June 29, 2007

What's the Best Diabetes Diet?

Easy question! The best diabetes diet is the diet that keeps your blood sugars within the normal range after every meal.

What foods you eat to achieve this goal will vary greatly since your own personal blood sugar response to food varies depending on a lot of factors. For almost all Type 2s it is the carbohydrate in their foods--both sugar and starches--that raises blood sugar. What varies is how high and how fast those blood sugars rise in response to carbohydrate in the meal.

Factors Affecting Your Tolerance for Carbohydrate

  • Your Weight. Many people don't realize this, but the amount that a gram of carbohydrate will raise your blood sugar depends on your size. If you are 300 lbs, you'll get 1/2 of the rise in blood sugar from that gram of carbohydrate as would a person who weighs 150 lbs. This is one reason why the "one size fits all" recommendations for how much carbohydrate you should eat are deeply flawed.

  • What Physiological Problem Causes Your Diabetes. There are many different physiological problems that cause Type 2 diabetes and different causes can give you a very different response to the carbohydrates in your meals.

    That is why you have to test the different foods you eat to find out whether they fit on your own, personal, diabetes diet. What works for one person may fail miserably for others.

    Most notoriously, the supposed "low glycemic" foods and "healthy whole grains" recommended so heartily by people who don't have diabetes can raise your blood sugar very dramatically if you don't have a strong phase 2 insulin response.

    If this term isn't one you are familiar with, you can learn about the phases of insulin response HERE.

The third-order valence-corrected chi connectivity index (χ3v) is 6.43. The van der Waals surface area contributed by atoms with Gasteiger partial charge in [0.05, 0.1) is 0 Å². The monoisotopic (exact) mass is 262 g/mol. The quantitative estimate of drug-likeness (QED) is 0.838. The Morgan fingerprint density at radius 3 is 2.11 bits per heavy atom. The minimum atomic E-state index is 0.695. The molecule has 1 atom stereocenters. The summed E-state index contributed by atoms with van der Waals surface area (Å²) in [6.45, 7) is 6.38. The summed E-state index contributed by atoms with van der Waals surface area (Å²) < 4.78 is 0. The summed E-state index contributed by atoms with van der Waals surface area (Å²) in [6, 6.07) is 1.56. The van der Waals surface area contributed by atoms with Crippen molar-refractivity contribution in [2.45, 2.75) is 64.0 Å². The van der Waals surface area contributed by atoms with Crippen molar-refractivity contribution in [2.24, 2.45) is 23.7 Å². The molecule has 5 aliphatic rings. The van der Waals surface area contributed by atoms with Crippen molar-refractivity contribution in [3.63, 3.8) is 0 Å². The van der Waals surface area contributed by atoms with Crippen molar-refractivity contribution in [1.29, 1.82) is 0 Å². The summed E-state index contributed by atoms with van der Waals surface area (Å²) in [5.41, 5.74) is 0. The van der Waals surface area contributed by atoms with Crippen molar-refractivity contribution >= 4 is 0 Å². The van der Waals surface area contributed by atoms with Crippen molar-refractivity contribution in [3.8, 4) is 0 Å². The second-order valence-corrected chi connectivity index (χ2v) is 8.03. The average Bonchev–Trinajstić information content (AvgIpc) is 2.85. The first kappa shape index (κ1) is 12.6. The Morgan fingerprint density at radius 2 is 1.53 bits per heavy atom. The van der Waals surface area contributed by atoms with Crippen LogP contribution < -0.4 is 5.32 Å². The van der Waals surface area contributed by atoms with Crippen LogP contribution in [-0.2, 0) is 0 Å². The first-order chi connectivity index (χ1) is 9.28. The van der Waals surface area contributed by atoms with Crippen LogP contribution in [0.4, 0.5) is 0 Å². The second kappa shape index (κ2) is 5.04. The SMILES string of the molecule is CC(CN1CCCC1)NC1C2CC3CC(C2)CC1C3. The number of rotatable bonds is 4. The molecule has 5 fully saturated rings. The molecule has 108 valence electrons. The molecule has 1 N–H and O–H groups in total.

If you do still have a strong second phase insulin response, which some Type 2s do, you will be able to eat these slower carbs. If not, they'll cause blood sugar spikes every bit as damaging as those from supposedly "faster" carbs.

  • Your Meds. People have very different responses to every diabetes medication, again because the underlying cause for their abnormal blood sugars can vary so widely.

    For me, without any meds, eating 60 grams of carbohydrate would reliably put my blood sugar at 250 mg/dl or more at one hour after eating. With Metformin alone, that would drop to maybe 200 mg/dl, with metformin and 3 units of insulin, it would drop to about 140, maybe less, but I'll end up in the 80s at 2 to 3 hours later making it a bad idea for me to use any more insulin--or eat any more carbohydrate. With Januvia my blood sugar would rise to 129 mg/dl and then start dropping, though because of my concerns about the side effects, discussed elsewhere I avoid Januvia for now.

    Thus you can see that my "diabetes diet" is going to be different depending on what meds I'm taking. Yours will be, too.

It is because people vary so much in what their own bodies can tolerate that you see the vicious online "diet wars" where people who can eat a lot of carbohydrate accuse those who can't of being fanatics, and those who can't accuse those who can of living in a dream world. Throw in dietitians and doctors who have never tested their own blood sugar in response to food intake and know only what they've read about nutrition in studies, often conducted among people who do not have diabetes and you can see why diet becomes an area fraught with myth and controversy.

That's why the only way you can find out what your own diabetes diet should be is by using your meter and testing the foods you eat--starting out with the understanding, that there is going to be a limit on how much starch or sugar every person with Type 2 diabetes can handle. If you could eat all the sugar and starch you wanted and get normal blood sugar readings, you wouldn't be diabetic, would you?